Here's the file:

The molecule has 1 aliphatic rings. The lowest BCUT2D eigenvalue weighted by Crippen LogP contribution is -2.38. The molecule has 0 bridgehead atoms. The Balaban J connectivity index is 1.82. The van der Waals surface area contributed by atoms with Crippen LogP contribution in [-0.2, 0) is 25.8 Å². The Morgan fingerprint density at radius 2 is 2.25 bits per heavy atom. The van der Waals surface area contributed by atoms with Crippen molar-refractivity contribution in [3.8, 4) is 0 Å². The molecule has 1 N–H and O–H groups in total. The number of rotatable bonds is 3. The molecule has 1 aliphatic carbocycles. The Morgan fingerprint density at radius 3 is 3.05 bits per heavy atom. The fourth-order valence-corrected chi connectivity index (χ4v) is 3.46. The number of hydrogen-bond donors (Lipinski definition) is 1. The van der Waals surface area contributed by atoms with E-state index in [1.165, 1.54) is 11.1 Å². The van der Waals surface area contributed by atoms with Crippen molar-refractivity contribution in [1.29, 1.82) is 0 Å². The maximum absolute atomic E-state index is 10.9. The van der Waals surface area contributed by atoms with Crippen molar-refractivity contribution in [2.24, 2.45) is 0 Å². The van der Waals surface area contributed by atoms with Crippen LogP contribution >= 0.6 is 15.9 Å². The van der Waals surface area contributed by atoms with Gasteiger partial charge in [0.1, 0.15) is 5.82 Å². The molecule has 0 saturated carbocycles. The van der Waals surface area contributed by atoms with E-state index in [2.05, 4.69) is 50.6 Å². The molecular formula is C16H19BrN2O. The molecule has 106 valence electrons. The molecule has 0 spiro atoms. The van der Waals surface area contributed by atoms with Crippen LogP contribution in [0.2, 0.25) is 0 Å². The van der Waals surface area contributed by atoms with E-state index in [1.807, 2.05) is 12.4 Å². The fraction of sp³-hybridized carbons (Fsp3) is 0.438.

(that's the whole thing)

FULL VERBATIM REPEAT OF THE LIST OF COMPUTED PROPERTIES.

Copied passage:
The molecule has 1 aliphatic rings. The lowest BCUT2D eigenvalue weighted by Crippen LogP contribution is -2.38. The molecule has 0 bridgehead atoms. The Balaban J connectivity index is 1.82. The van der Waals surface area contributed by atoms with Crippen LogP contribution in [-0.2, 0) is 25.8 Å². The Morgan fingerprint density at radius 2 is 2.25 bits per heavy atom. The van der Waals surface area contributed by atoms with Crippen molar-refractivity contribution in [3.8, 4) is 0 Å². The molecule has 1 N–H and O–H groups in total. The number of rotatable bonds is 3. The molecule has 1 aliphatic carbocycles. The Morgan fingerprint density at radius 3 is 3.05 bits per heavy atom. The fourth-order valence-corrected chi connectivity index (χ4v) is 3.46. The number of hydrogen-bond donors (Lipinski definition) is 1. The van der Waals surface area contributed by atoms with E-state index in [1.165, 1.54) is 11.1 Å². The van der Waals surface area contributed by atoms with Crippen molar-refractivity contribution in [1.29, 1.82) is 0 Å². The maximum absolute atomic E-state index is 10.9. The van der Waals surface area contributed by atoms with Crippen molar-refractivity contribution in [2.24, 2.45) is 0 Å². The van der Waals surface area contributed by atoms with Crippen LogP contribution >= 0.6 is 15.9 Å². The van der Waals surface area contributed by atoms with Gasteiger partial charge in [0.1, 0.15) is 5.82 Å². The molecule has 0 saturated carbocycles. The van der Waals surface area contributed by atoms with E-state index in [2.05, 4.69) is 50.6 Å². The molecular formula is C16H19BrN2O. The molecule has 106 valence electrons. The molecule has 0 spiro atoms. The van der Waals surface area contributed by atoms with Crippen LogP contribution in [0.2, 0.25) is 0 Å². The van der Waals surface area contributed by atoms with E-state index in [1.807, 2.05) is 12.4 Å². The fraction of sp³-hybridized carbons (Fsp3) is 0.438.